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Jàmbá: Journal of Disaster Risk Studies

On-line version ISSN 1996-1421
Print version ISSN 2072-845X

Jàmbá vol.9 n.1 Cape Town  2017 



The relationship between drought and tourist arrivals: A case study of Kruger National Park, South Africa



Fhumulani I. MathivhaI; Ndivhuwo N. TshipalaII; Zanele NkunaI

IDepartment of Hydrology and Water Resources, University of Venda, South Africa
IIDepartment of Tourism Management, Tshwane University of Technology, South Africa





National parks around the world have been recognised as important sources of nature experiences for both local and international visitors. In South Africa, national parks are similarly important recreational and nature tourism attractions. They offer visitors an unparalleled diversity of tourism opportunities, including game viewing, bush walks and exposure to culture and history. South African National Parks (SANParks), established in 1926, is one of the world's leading conservation and scientific research bodies and a leading agent in maintaining the country's indigenous natural environment. The study aims to analyse the correlation between drought and the number of tourist arrivals to the Kruger National Park (KNP). Rainfall data, as well as data on tourist arrivals at KNP for the period from 1963 to 2015 were obtained from the South African Weather Services (SAWS) and SANParks, respectively. Rainfall data were used to determine the drought years at the KNP through computing the Standardised Precipitation Index (SPI) for various stations around the park. Pearson's correlation coefficient was used as a statistical measure of the strength of a linear relationship between drought and tourist arrivals. The results showed that KNP experienced both negative and positive tourist arrivals, although the former was the case, tourist arrivals showed an increasing trend. The correlation relationship showed that 19.36% of the drought years corresponded to a negative change in tourist arrivals to the park. The results obtained confirm that the tourism industry is a fragile industry which is prone to environmental, social and economic state of a region.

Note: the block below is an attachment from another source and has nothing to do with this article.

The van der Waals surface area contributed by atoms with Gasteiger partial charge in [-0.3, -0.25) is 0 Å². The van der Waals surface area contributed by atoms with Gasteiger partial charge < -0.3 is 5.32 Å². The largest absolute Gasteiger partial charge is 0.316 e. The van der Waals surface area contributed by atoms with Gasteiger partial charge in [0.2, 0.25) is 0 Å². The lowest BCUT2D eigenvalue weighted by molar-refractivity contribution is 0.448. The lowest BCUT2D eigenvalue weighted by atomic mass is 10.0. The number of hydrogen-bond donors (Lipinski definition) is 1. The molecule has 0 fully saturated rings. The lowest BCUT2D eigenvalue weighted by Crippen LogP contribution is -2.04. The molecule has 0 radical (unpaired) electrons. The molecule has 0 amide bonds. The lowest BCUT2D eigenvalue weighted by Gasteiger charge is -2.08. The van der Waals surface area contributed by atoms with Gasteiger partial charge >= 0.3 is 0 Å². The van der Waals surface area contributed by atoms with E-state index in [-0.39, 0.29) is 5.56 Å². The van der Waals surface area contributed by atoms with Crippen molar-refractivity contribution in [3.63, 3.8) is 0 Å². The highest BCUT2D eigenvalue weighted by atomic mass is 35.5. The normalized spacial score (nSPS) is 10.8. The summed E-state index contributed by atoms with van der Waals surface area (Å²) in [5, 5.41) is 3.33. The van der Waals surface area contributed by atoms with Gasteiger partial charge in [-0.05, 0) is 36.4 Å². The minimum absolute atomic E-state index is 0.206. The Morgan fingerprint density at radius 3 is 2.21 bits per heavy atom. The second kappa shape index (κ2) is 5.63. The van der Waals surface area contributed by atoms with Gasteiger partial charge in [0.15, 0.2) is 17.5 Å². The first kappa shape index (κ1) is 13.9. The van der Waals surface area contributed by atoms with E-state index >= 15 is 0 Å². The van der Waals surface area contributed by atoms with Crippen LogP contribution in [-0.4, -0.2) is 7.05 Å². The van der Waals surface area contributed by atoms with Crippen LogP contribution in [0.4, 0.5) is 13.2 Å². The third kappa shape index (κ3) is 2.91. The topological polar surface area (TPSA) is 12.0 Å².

Problem statement

Climate and weather are some of the important factors taken into account by tourists when deciding on a destination. Weather conditions also influence the successful operation of tourism businesses (Becken 2010). Unfavourable climate and poor weather conditions act as push and pull factors for tourists to travel to warmer, cooler or drier locations (Lise & Tol 2002). Scott and Lemieux (2010) stated that tourism is a significant contributor to national and local economies around the world and is increasingly promoted as having an important role in contributing to the UN Millennium Development Goals (MDGs), particularly the alleviation of poverty in least developed countries. The Kruger National Park (KNP) is one of the largest conservation areas in South Africa and attracts more tourists than any other park in South Africa (Van der Merwe & Saayman 2008). The KNP creates employment in the two main provinces in which the park operates; therefore, if weather conditions are not favourable, the number of tourist arrivals may decline, which would result in unemployment in the Limpopo and Mpumalanga provinces of South Africa. With the growing concern of a changing climate, little attention has been focused towards research that aims to address the economic feasibility of tourism under the changing climate. Southern Africa has observed a warming trend over the past decades, which is consistent with the global trend of temperature rise (Kandji, Verchot & Mackensen 2006). The former creates a favourable environment for the drought phenomenon.

Study objective